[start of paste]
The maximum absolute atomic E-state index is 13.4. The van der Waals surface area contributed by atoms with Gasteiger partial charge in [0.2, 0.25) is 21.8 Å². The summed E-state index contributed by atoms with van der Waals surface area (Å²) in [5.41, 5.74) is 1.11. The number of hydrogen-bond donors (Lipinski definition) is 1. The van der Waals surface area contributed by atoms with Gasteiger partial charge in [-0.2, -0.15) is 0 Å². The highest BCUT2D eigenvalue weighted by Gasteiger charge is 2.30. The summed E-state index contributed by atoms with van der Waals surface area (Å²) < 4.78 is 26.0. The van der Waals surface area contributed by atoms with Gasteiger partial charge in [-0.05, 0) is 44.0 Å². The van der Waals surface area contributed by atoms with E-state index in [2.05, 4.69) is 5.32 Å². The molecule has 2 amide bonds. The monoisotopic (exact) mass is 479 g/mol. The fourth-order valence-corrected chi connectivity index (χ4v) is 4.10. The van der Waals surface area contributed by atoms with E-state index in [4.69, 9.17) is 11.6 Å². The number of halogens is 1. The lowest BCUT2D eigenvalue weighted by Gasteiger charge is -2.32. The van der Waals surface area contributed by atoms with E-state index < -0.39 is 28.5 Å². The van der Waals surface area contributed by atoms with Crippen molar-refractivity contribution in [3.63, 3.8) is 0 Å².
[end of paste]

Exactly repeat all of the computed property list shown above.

The maximum absolute atomic E-state index is 13.4. The van der Waals surface area contributed by atoms with Gasteiger partial charge in [0.2, 0.25) is 21.8 Å². The summed E-state index contributed by atoms with van der Waals surface area (Å²) in [5.41, 5.74) is 1.11. The number of hydrogen-bond donors (Lipinski definition) is 1. The van der Waals surface area contributed by atoms with Gasteiger partial charge in [-0.2, -0.15) is 0 Å². The highest BCUT2D eigenvalue weighted by Gasteiger charge is 2.30. The summed E-state index contributed by atoms with van der Waals surface area (Å²) < 4.78 is 26.0. The van der Waals surface area contributed by atoms with Gasteiger partial charge in [-0.05, 0) is 44.0 Å². The van der Waals surface area contributed by atoms with E-state index in [2.05, 4.69) is 5.32 Å². The molecule has 2 amide bonds. The monoisotopic (exact) mass is 479 g/mol. The fourth-order valence-corrected chi connectivity index (χ4v) is 4.10. The van der Waals surface area contributed by atoms with E-state index in [4.69, 9.17) is 11.6 Å². The number of halogens is 1. The lowest BCUT2D eigenvalue weighted by Gasteiger charge is -2.32. The van der Waals surface area contributed by atoms with E-state index < -0.39 is 28.5 Å². The van der Waals surface area contributed by atoms with Crippen molar-refractivity contribution in [3.63, 3.8) is 0 Å².